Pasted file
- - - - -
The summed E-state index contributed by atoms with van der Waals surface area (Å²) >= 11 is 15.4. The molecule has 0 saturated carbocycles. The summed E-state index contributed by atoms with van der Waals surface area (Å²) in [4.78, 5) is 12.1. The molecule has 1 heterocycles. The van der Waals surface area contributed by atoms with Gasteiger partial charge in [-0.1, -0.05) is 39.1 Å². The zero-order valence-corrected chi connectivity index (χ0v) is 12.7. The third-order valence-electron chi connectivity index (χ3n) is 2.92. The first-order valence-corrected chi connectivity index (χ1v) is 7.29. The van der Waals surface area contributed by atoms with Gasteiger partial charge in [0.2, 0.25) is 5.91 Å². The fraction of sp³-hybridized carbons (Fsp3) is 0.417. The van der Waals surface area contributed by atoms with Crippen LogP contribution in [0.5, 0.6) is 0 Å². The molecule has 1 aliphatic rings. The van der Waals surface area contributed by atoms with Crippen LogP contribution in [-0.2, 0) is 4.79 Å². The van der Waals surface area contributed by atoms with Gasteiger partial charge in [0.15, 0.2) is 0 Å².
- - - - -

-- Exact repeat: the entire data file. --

The summed E-state index contributed by atoms with van der Waals surface area (Å²) >= 11 is 15.4. The molecule has 0 saturated carbocycles. The summed E-state index contributed by atoms with van der Waals surface area (Å²) in [4.78, 5) is 12.1. The molecule has 1 heterocycles. The van der Waals surface area contributed by atoms with Gasteiger partial charge in [-0.1, -0.05) is 39.1 Å². The zero-order valence-corrected chi connectivity index (χ0v) is 12.7. The third-order valence-electron chi connectivity index (χ3n) is 2.92. The first-order valence-corrected chi connectivity index (χ1v) is 7.29. The van der Waals surface area contributed by atoms with Gasteiger partial charge in [0.2, 0.25) is 5.91 Å². The fraction of sp³-hybridized carbons (Fsp3) is 0.417. The van der Waals surface area contributed by atoms with Crippen LogP contribution in [0.5, 0.6) is 0 Å². The molecule has 1 aliphatic rings. The van der Waals surface area contributed by atoms with Crippen LogP contribution in [-0.2, 0) is 4.79 Å². The van der Waals surface area contributed by atoms with Gasteiger partial charge in [0.15, 0.2) is 0 Å².